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Backtalk 

KENNEDY CONNECTION: Kevin Costner plays a convincing Kennedy confidant in the new movie 13 Days. That’s according to the son of the man who held that job — Kenneth O’Donnell — when the United States was on the brink of nuclear war. Now a resident of Westford, Kenny O’Donnell Jr. was a freshman in high school when his father disappeared for two tense weeks during the Cuban missile crisis. “We knew something was up, but not until the fourth or fifth day,” the younger O’Donnell says, adding, “We were going to be in a different bomb shelter than he was.” O’Donnell Sr. and Kennedy got to know each other playing football at Harvard. O’Donnell worked on JFK’s senatorial campaign in 1952 and later joined his administration, serving as chief of staff for the duration of Kennedy’s presidency and into the Johnson years. His published memoir, Johnny, We Hardly Knew Ye: Memories of John Fitzgerald Kennedy, was an important source for the screenplay. So was Bobby Kennedy’s Thirteen Days: A Memoir of the Cuban Missile Crisis. O’Donnell Jr. says the movie was already in the works when he found out about it. But the studio flew him to Hollywood for the screening, where he met all the stars, including Costner. On Friday, he took his two kids to opening night at the Nickelodeon in Burlington. O’Donnell recalls, “It was their first view of how powerful my father was. We never bragged about it, as he never would have.” O’Donnell Sr. died of a heart attack at age 53.

WORDS WORTH: Move over, David Budbill. Garrison Keillor’s favorite Vermont poet has got some competition in Calais. The host of the public radio program “Writer’s Almanac” read a poem by Geof Hewitt on the first Wednesday in January, from his new collection of verse, Only What’s Imagined — appropriately titled, in this case. Hewitt, a regular competitor in local poetry slams, had sent the book to Keillor three months before and received the expected “kiss off” letter. Two days later, he got word that Keillor wanted to read “The Sailor” on 200 public radio stations across the country. Describing it as an odd choice, Hewitt thought it might have been a poetic reference to the Hollywood movie Cast Away. The poem launches, “In my movie the boat goes under, and he alone survives the night in the cold ocean. Swimming he hopes in a shoreward direction… ” Budbill, whose own verse has been featured on the “Writer’s Almanac” 11 times in the past 13 months, confirms that Keillor has quirky taste. But, hey, at least he reads poetry, unlike the soon-to-be leader of our country. Bush’s upcoming poet-free inauguration should prove once and for all that Dubya doesn’t stand for “wordsmith.”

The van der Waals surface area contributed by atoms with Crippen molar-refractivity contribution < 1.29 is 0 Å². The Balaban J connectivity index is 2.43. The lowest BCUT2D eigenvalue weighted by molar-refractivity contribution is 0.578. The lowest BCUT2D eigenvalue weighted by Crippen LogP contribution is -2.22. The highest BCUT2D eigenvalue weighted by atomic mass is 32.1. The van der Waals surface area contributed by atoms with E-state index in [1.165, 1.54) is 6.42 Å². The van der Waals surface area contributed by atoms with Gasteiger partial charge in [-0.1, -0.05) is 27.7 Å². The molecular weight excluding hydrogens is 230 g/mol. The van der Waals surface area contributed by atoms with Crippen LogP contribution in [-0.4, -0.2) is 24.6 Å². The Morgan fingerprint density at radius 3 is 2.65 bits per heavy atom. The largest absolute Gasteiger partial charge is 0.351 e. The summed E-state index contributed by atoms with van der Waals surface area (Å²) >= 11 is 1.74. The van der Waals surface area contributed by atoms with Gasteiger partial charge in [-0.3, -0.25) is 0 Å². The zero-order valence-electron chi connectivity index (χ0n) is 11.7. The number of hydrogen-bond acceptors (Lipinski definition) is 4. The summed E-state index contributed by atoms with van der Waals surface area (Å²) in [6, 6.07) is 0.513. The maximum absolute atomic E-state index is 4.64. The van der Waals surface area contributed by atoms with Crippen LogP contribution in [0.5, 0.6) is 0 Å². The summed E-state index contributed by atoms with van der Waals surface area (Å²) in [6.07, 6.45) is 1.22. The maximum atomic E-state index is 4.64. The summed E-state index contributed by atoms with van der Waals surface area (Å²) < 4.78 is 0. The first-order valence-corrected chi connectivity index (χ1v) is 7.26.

MUSICAL CHAIRS: Middlebury College Center for the Arts has been without a director for nearly four months. Susan Stockton left in September to run a concert series at Pennsylvania State University. The job is no longer just “coordinating” activities in the arts center — an arrangement that allowed poli-sci prof Paul Nelson to program the concert series. He was all set to retire at the end of this season, but revised his plans when Stockton gave notice. Now he says he’ll be out of a job no later than two years from June, at which point the incoming “director” will also take over his programming duties . . . Five years after she left the Onion River Arts Council for a job at the Flynn Theatre, Telos Whitfield is back in Montpelier as programming director at the capital city arts organization. She replaces former “Point” man and current “Switchboard” host Steve Zind, who is devoting more of his energies to Vermont Public Radio. He’ll be working with John Van Hoesen, who left the Rutland Herald after more than 20 years to take the news director job recently vacated by Steve Young.

MEDIA WATCH: “Spread O’Brien” may not have quite the same ring to it as “Spread Fred,” but it sure describes the coverage of Vermont’s only farmer-filmmaker in the current issue of Country Journal magazine. John O’Brien shares the cover with retired farmer-actor Fred Tuttle, but the article focuses almost exclusively on the man behind the moviemaking in Tunbridge. In seven photo-filled pages, O’Brien comes off as quite the sophisticated shepherd . . . Last month, she was rubbing literary elbows with Benazir Bhutto and Doug Coupland in the Slate Diaries anthology. This month Vermont cartoonist Alison Bechdel — and her strip, “Dykes to Watch Out For” — made The Utne Reader’s short list of “top 10 cultural achievements of the 20th century.” She ranked right up there with James Joyce’s Ulysses, the Complete Blue Note recordings of Thelonious Monk and the works of Marc Chagall . . . Vermont is the “coolest Food State in the Union” in the current issue of Saveur magazine, filled with its 100 favorite foods, restaurants, recipes, people, places and things. The write-up gushes, “We love Vermont — the mountains, the maple trees, the whole progressive, cottage-industry nature of the state,” then singles out Shelburne Farms, New England Culinary Institute, Ben & Jerry’s, Green Mountain Coffee Roasters, Blueberry Hill Inn and Vermont Butter and Cheese’s award-winning goat Impastata. Amazingly, it also recognizes how the Vermont Land Trust, The Vermont Seal of Quality and the Vermont Fresh Network help preserve the unique flavor of the state . . .

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About The Author

Paula Routly

Paula Routly

Bio:
Paula Routly is the cofounder, publisher and coeditor of Seven Days.

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